A total of 4,070 suspected cholera cases reported to GHESKIO's downtown campus for treatment between October 28, 2010 and July 10, 2011. The demographics of population are shown in Table 1, with data divided into epidemic periods, as defined previously, with the inter-epidemic period being notable for having < 50 admissions per week. There are two distinct peaks noted in the epidemic curve during epidemic weeks (EW) 43–4 and 12–28 (Figure 1). Notably, the sharp increase of the number of admissions around EW 22 corresponds with the beginning of the rainy season where 339 cases were admitted at the height of the second peak and was considerably higher than the first peak (216 cases). The age distribution of the study cohort almost exactly mirrored that of the population of the surrounding communities, including Village de Dieu and the GHESKIO IDP camp (Figures 2 and 3). The leading age group is adults 20–59 years of age, comprising a little over half (55.5%) of the admitted patients, whereas children < 5 years of age account for 13.5% of cases admitted to GHESKIO's CTC; this age group also showed the least increase in cases during the epidemic, implying that a higher percentage of acute diarrhea in this age group is likely not caused by cholera (Figure 4). Specifically, the shoulder at the beginning of the second wave, EW 12–16 of 2011, had a high percentage of admitted children under five perhaps because of rotavirus or other childhood enteric virus. In a study of 214 GHESKIO CTC patients cholera could be microbiologically confirmed in 100 patients (47%).18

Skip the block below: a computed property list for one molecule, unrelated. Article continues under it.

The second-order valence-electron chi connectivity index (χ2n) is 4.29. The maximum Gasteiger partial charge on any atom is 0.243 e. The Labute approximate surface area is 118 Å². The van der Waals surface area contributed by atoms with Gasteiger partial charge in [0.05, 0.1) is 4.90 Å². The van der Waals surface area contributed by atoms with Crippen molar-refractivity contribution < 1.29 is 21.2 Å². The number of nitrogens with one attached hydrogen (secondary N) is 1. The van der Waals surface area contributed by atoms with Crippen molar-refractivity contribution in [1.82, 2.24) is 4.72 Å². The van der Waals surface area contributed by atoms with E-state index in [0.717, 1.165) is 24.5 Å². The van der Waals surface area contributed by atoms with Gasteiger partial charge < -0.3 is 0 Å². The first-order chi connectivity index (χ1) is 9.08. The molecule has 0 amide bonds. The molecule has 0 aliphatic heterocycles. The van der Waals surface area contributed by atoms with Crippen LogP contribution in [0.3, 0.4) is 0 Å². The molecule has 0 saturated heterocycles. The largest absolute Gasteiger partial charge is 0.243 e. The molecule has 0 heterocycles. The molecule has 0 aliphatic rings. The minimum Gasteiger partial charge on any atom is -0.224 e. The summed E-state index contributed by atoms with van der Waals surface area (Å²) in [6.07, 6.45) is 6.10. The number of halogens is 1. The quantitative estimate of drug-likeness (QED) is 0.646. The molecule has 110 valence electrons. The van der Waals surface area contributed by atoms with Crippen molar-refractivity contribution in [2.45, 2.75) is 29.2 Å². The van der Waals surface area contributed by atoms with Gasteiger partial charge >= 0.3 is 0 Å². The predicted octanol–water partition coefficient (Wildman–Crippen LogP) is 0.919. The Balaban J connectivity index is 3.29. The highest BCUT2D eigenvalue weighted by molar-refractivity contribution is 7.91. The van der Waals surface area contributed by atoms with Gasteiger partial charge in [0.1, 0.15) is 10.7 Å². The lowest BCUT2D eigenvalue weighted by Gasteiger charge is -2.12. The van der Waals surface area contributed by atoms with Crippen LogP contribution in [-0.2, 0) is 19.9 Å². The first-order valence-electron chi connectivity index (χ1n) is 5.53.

Table 1